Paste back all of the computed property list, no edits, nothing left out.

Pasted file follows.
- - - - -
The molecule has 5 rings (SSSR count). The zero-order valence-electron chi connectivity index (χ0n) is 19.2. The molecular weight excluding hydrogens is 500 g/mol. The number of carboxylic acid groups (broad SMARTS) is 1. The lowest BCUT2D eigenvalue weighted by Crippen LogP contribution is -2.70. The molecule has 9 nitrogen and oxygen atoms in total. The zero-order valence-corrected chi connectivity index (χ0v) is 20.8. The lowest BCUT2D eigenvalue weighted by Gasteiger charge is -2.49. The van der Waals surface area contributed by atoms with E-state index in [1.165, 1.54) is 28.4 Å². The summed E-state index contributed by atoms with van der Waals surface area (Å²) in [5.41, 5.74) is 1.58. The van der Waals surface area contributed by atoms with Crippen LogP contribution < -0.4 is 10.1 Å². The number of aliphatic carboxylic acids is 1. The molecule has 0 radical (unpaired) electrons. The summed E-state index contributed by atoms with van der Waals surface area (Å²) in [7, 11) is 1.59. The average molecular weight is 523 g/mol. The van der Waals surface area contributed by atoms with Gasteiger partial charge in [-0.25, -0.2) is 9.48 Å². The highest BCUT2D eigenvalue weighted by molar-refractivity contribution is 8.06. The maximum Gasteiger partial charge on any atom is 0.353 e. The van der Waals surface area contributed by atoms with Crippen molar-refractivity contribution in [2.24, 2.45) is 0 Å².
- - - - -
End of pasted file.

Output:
The molecule has 5 rings (SSSR count). The zero-order valence-electron chi connectivity index (χ0n) is 19.2. The molecular weight excluding hydrogens is 500 g/mol. The number of carboxylic acid groups (broad SMARTS) is 1. The lowest BCUT2D eigenvalue weighted by Crippen LogP contribution is -2.70. The molecule has 9 nitrogen and oxygen atoms in total. The zero-order valence-corrected chi connectivity index (χ0v) is 20.8. The lowest BCUT2D eigenvalue weighted by Gasteiger charge is -2.49. The van der Waals surface area contributed by atoms with E-state index in [1.165, 1.54) is 28.4 Å². The summed E-state index contributed by atoms with van der Waals surface area (Å²) in [5.41, 5.74) is 1.58. The van der Waals surface area contributed by atoms with Crippen LogP contribution < -0.4 is 10.1 Å². The number of aliphatic carboxylic acids is 1. The molecule has 0 radical (unpaired) electrons. The summed E-state index contributed by atoms with van der Waals surface area (Å²) in [7, 11) is 1.59. The average molecular weight is 523 g/mol. The van der Waals surface area contributed by atoms with Gasteiger partial charge in [-0.25, -0.2) is 9.48 Å². The highest BCUT2D eigenvalue weighted by molar-refractivity contribution is 8.06. The maximum Gasteiger partial charge on any atom is 0.353 e. The van der Waals surface area contributed by atoms with Crippen molar-refractivity contribution in [2.24, 2.45) is 0 Å².